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Recent court case warns SARS not to bully audited taxpayers

by , 18 July 2014
It's no secret that most taxpayers don't like SARS. In fact, many think it's a bully.

While that opinion has often been dismissed, it seems there may be some truth to it.

A recent court ruling has criticised SARS for employing bullying tactics when dealing with taxpayers.

Read on to find out more about this case and what you can do to ensure SARS doesn't bully you when it comes to audits.


Court criticises SARS for employing bullying tactics when dealing with taxpayers


Money Web reports that in a recent case between South African Revenue Service v Pretoria East Motors (Pty) Ltd, the court criticised SARS for employing bullying tactics.


The court set out the standard SARS must uphold when auditing taxpayers. It also urged SARS to understand the systems used by taxpayers before raising additional assessments and imposing penalties for incorrect tax treatment.


Let's take a look at the details of the case…


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Here are the details of the case


SARS audited the car dealership for income tax and Vat.


It found that the dealership was using a customised system supplied by the franchisor to provide both the financial information and statistical information critical to managing the risk inherent in the dealership business. One of the features of this system was that it reflected certain internal transactions as actual 'sales'.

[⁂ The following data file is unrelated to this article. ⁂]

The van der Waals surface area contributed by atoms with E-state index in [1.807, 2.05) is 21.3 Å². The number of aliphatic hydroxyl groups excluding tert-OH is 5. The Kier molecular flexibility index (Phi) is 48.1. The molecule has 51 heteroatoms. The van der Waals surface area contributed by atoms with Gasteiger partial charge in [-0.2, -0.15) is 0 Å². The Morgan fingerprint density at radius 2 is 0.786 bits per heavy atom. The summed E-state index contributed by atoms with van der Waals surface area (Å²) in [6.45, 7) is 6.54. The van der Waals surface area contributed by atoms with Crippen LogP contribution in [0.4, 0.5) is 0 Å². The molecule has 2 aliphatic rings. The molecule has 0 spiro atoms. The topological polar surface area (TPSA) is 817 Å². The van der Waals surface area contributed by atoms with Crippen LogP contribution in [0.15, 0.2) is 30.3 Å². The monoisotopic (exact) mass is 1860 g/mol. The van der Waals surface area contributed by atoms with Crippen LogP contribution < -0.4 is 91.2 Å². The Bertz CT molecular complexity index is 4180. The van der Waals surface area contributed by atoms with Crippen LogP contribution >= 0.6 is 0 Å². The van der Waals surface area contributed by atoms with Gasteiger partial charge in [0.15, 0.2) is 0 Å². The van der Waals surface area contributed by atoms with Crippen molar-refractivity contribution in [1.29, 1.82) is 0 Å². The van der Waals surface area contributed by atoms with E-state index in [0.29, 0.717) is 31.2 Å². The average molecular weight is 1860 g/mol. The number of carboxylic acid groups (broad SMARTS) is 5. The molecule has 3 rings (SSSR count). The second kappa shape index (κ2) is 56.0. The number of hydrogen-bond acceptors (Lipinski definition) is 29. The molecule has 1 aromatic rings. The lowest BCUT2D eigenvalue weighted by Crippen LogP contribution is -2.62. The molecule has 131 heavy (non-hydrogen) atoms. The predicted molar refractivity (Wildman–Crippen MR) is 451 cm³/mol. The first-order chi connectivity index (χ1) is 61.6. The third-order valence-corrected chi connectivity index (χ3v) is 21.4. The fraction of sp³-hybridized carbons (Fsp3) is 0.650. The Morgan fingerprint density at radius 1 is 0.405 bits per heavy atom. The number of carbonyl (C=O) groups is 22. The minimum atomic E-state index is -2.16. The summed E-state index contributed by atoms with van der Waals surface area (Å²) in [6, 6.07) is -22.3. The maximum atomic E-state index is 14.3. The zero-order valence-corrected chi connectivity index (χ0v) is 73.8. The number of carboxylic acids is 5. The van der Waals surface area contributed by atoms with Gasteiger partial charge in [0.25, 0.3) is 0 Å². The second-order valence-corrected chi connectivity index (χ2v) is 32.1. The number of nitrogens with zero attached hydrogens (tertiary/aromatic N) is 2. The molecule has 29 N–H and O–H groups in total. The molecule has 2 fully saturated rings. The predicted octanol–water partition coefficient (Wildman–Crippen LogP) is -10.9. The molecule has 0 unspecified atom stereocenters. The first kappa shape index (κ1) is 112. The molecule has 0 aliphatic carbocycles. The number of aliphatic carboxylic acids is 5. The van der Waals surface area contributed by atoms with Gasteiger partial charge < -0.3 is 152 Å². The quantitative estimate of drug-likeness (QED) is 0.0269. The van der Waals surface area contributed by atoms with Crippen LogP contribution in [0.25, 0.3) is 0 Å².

SARS treated the internal transactions as Vatable supplies for income tax and Vat purposes.


According to the report, it ignored the bespoke nature of the system and imposed penalties and raised additional assessments based on what the system appeared to report, not on the actual facts.


It emerged that SARS imposed the 200% penalty despite the taxpayer's attempts to show that its conclusion was wrong.


The court criticised SARS for this and said the following


The court accepted that the taxpayer bears the onus in any dispute with SARS, but held that this doesn't mean SARS is free to adopt a passive attitude, reports Money Web.


The court also found that the raising of penalties with an additional assessment must be based on proper grounds for believing there has been an under-declaration of supplies or income for Vat and income tax.


The court stressed that SARS can't ignore explanations or reasons from taxpayers and raise additional assessments and penalties without seeking to understand the taxpayer's systems.


It added that SARS officials are obliged to familiarise themselves with the systems used by taxpayers as this is the only way to ensure the audit process is fair.


Here's how to ensure SARS doesn't bully you when it comes to audits


You must assert your rights before a dispute even reaches the tax court by requesting SARS to provide the grounds on which it's raising an additional assessment, concludes the Money Web report.


The courts are on your side, so make sure you enforce your rights when it comes to SARS audits.




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